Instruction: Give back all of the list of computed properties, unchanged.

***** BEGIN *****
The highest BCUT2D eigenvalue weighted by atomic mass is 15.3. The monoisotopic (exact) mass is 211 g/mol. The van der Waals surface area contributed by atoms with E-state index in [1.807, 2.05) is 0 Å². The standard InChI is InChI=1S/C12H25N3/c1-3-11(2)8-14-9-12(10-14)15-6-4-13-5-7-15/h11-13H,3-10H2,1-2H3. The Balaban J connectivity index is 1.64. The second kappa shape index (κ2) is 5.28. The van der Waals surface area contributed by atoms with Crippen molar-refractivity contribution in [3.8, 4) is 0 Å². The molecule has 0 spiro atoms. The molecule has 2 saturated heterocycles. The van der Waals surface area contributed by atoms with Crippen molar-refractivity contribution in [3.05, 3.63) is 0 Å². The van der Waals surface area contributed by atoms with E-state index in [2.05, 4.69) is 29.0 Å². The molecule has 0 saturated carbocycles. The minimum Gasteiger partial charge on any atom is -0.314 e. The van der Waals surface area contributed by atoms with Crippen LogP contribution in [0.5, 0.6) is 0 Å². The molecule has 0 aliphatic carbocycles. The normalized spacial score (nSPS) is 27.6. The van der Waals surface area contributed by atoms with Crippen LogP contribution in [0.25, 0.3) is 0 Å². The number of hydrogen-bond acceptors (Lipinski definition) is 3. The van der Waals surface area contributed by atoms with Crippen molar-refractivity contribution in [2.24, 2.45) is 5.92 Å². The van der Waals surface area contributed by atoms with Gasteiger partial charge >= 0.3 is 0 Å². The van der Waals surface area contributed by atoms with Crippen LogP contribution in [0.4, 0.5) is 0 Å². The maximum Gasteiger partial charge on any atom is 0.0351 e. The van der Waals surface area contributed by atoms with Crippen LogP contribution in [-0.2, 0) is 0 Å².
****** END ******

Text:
The highest BCUT2D eigenvalue weighted by atomic mass is 15.3. The monoisotopic (exact) mass is 211 g/mol. The van der Waals surface area contributed by atoms with E-state index in [1.807, 2.05) is 0 Å². The standard InChI is InChI=1S/C12H25N3/c1-3-11(2)8-14-9-12(10-14)15-6-4-13-5-7-15/h11-13H,3-10H2,1-2H3. The Balaban J connectivity index is 1.64. The second kappa shape index (κ2) is 5.28. The van der Waals surface area contributed by atoms with Crippen molar-refractivity contribution in [3.8, 4) is 0 Å². The molecule has 0 spiro atoms. The molecule has 2 saturated heterocycles. The van der Waals surface area contributed by atoms with Crippen molar-refractivity contribution in [3.05, 3.63) is 0 Å². The van der Waals surface area contributed by atoms with E-state index in [2.05, 4.69) is 29.0 Å². The molecule has 0 saturated carbocycles. The minimum Gasteiger partial charge on any atom is -0.314 e. The van der Waals surface area contributed by atoms with Crippen LogP contribution in [0.5, 0.6) is 0 Å². The molecule has 0 aliphatic carbocycles. The normalized spacial score (nSPS) is 27.6. The van der Waals surface area contributed by atoms with Crippen LogP contribution in [0.25, 0.3) is 0 Å². The number of hydrogen-bond acceptors (Lipinski definition) is 3. The van der Waals surface area contributed by atoms with Crippen molar-refractivity contribution in [2.24, 2.45) is 5.92 Å². The van der Waals surface area contributed by atoms with Gasteiger partial charge >= 0.3 is 0 Å². The van der Waals surface area contributed by atoms with Crippen LogP contribution in [0.4, 0.5) is 0 Å². The maximum Gasteiger partial charge on any atom is 0.0351 e. The van der Waals surface area contributed by atoms with Crippen LogP contribution in [-0.2, 0) is 0 Å².